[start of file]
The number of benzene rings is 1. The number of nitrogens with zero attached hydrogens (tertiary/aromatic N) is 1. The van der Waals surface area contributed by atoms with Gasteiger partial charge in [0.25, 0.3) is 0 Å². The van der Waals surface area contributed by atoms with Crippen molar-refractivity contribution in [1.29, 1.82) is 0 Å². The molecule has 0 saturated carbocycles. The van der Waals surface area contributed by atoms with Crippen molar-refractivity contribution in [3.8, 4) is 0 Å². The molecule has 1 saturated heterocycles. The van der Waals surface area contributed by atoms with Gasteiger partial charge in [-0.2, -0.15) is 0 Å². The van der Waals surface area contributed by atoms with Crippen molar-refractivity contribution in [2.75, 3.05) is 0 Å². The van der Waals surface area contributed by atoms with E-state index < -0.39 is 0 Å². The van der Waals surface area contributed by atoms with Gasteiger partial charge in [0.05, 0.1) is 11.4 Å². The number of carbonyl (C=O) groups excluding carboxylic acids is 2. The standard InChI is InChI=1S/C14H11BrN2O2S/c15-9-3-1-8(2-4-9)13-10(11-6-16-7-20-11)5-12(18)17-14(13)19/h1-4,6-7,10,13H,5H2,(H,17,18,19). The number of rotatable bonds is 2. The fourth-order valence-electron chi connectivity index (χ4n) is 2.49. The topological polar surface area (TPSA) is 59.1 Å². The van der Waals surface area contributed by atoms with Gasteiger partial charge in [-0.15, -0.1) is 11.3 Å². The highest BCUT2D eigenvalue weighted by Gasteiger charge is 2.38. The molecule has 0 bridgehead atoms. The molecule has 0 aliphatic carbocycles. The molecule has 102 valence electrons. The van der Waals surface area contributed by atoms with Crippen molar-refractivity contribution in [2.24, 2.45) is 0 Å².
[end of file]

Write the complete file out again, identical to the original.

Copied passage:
The number of benzene rings is 1. The number of nitrogens with zero attached hydrogens (tertiary/aromatic N) is 1. The van der Waals surface area contributed by atoms with Gasteiger partial charge in [0.25, 0.3) is 0 Å². The van der Waals surface area contributed by atoms with Crippen molar-refractivity contribution in [1.29, 1.82) is 0 Å². The molecule has 0 saturated carbocycles. The van der Waals surface area contributed by atoms with Crippen molar-refractivity contribution in [3.8, 4) is 0 Å². The molecule has 1 saturated heterocycles. The van der Waals surface area contributed by atoms with Gasteiger partial charge in [-0.2, -0.15) is 0 Å². The van der Waals surface area contributed by atoms with Crippen molar-refractivity contribution in [2.75, 3.05) is 0 Å². The van der Waals surface area contributed by atoms with E-state index < -0.39 is 0 Å². The van der Waals surface area contributed by atoms with Gasteiger partial charge in [0.05, 0.1) is 11.4 Å². The number of carbonyl (C=O) groups excluding carboxylic acids is 2. The standard InChI is InChI=1S/C14H11BrN2O2S/c15-9-3-1-8(2-4-9)13-10(11-6-16-7-20-11)5-12(18)17-14(13)19/h1-4,6-7,10,13H,5H2,(H,17,18,19). The number of rotatable bonds is 2. The fourth-order valence-electron chi connectivity index (χ4n) is 2.49. The topological polar surface area (TPSA) is 59.1 Å². The van der Waals surface area contributed by atoms with Gasteiger partial charge in [-0.15, -0.1) is 11.3 Å². The highest BCUT2D eigenvalue weighted by Gasteiger charge is 2.38. The molecule has 0 bridgehead atoms. The molecule has 0 aliphatic carbocycles. The molecule has 102 valence electrons. The van der Waals surface area contributed by atoms with Crippen molar-refractivity contribution in [2.24, 2.45) is 0 Å².